What are we, what is going on, what should we do?
We’re all bags of cells. A hundred trillion nanobots working together, seemingly in some sort of celebration. There isn’t really a good reason for it, it was all rather arbitrary. Skeletons, muscles, nerves, skin. A digestive tract- mouth, throat, stomach, intestines, bladder, anus. Lungs, heart, arteries, veins. Glands, hormones, neurons. Our ancestors were simple cells, and they reproduced and grew complex over practically a billion years. The Earth that we’re on is 1.6 billion years, it orbits a nuclear reactor we call the sun, which is one of a hundred billion stars in the Milky Way, a hundred thousand light years across. And the Milky Way is one of probably billions and billions of galaxies in the known universe.
But for the time being, we’re stuck here on this Earth. Some cool people are working on getting us to Mars. Some cool people have written about all sorts of possibilities and we have begun to realize them.
Zooming back. People. We are social creatures, we don’t live alone. We live in groups. We pass thoughts and ideas from mind to mind through elaborate systems of gestures, vocalizations, squiggles. We used to live in smaller groups, but have been progressively expanding them. Today we have mega-cities with millions of people. We have not yet learnt to see ourselves as part of a single human family. We are still squabbling, killing each other over all sorts of trivial nonsense. But it’s not trivial to the killers- it’s of crucial, critical importance. People are consumed with hate and pain and rage, often understandably so considering their starting conditions, considering the terrible fates they inherited.
You only ever need to step into a children’s hospital to realize that life is cruel and unfair.
I’ve been thinking lately that there are two extreme ends or positions that a person can take with regards to the world- both a little simplistic. One is a position of unconditional love towards all things- probably best embodied by the Dalai Lama or Pope Francis. A position of service and kindness and grace.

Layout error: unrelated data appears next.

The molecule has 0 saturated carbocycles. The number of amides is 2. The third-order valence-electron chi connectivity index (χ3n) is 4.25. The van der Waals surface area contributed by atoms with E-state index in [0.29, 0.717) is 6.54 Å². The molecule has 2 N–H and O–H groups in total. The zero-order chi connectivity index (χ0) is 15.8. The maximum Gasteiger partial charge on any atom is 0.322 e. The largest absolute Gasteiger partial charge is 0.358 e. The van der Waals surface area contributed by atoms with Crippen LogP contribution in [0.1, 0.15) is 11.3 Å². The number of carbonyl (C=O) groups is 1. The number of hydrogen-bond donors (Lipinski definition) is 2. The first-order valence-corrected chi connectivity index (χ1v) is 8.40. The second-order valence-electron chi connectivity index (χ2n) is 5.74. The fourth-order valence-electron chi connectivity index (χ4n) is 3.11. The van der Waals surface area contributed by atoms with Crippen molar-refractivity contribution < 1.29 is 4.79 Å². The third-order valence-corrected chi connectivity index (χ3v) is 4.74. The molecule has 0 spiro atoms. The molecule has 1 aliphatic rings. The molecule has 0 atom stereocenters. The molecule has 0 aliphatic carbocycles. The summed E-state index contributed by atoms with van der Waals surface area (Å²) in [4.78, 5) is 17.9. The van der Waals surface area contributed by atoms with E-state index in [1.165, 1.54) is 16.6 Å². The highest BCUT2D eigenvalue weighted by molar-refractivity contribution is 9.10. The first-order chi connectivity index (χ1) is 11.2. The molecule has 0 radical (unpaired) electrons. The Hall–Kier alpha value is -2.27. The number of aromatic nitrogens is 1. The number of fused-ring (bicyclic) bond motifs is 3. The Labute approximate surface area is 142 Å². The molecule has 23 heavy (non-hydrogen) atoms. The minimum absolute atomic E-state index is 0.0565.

The other is a sort of fundamental contempt for incompetence, weakness, bullshit. 
It seems likely that both of these positions will have to coexist. They seem to contradict each other, but that’s probably because I’m being vague to a degree I do not realize. It seems like a case of “love the sinner, hate the sin”. But then sometimes it does seem like the sin can be so consuming that the sinner is an unrecognizable shell.
Zooming out. The point is that humanity is a teeming, writhing mass, messy and chaotic, bristling at the edges. In the civilization centers, things can seem calm, smooth, predictable, reliable. It’s simultaneously the best and worst thing we can conceive of. We’re all we know. Which is kinda limited.
Humanity requires energy to survive. As individuals we need food to eat, at the most basic level. To maintain our civilizations and standards of living, we need a lot more. We need electricity, we need power. For that we largely burn fossil fuels. We’ll need to eventually move to solar power, which is the primary source from which everything actually originates. Fossil fuels are compressed organic material from living things that were either plants themselves or animals that fed on plants– and plants themselves. All life on Earth is sustained by solar energy. Some people are working on this. Some people are working against this. It gets very complex because of all the extensive histories of all the agents and all the nuances of politics and whatnot.
So… what do we do? What are we here for? I live on an island city-state called Singapore, which is a tiny minnow in the grand scheme of things– 0.07% of the global population. It’s a full-time job just staying afloat, and to use the tiny influence we have to keep the region and world around us stable enough so that we can continue to survive.
There is a lot of poverty and pain and suffering in the world, a lot of injustice, a lot of cruelty and unfairness. It would be nice to see the world make progress on this. At the same time, it also feels like an intractable, insoluble problem– like there’s always going to be more no matter how much you do. The parable of the starfish on the beach comes to mind. I suppose ultimately we justify our actions within the greater context of the fact that we’re all going to die and that life is fundamentally meaningless. If we decide that we want to believe that something is meaningful, then we do that.
I also have come to think that it probably makes more sense to focus on the problems that we CAN measureably solve and make a difference to, than to flail wildly at problems that we can’t do much about. It seems like there’s a sort of ladder here– you begin by solving problems for yourself and creating a superstructure around you that allows you to take care of business for yourself and then some, and then you use that additional capacity to take care of things beyond yourself– and you keep scaling that, keep doing more. That’s one way of living a life. Another is to just let it all go and to engage each thing as it comes, which has a rather zen quality about it. Which yields greater peace? It depends on your own mental model of what you respect.
Either way, wringing one’s hands or feeling sorry for oneself doesn’t achieve much. You can do that for a few minutes a day, then you gotta be a gangster. And do what is objectively the best you can do, and then strive to do better. That’s the most anybody can ask.
 It would be interesting to hear what the Pope and Dalai Lama have to say about those things, about their experiences with those things. They seem to always be cheerful and good natured, but are they? Do they have their doubts? Have they experienced the dark night of the soul, their own inner despair? I’m sure they have; I can’t imagine that not being the case.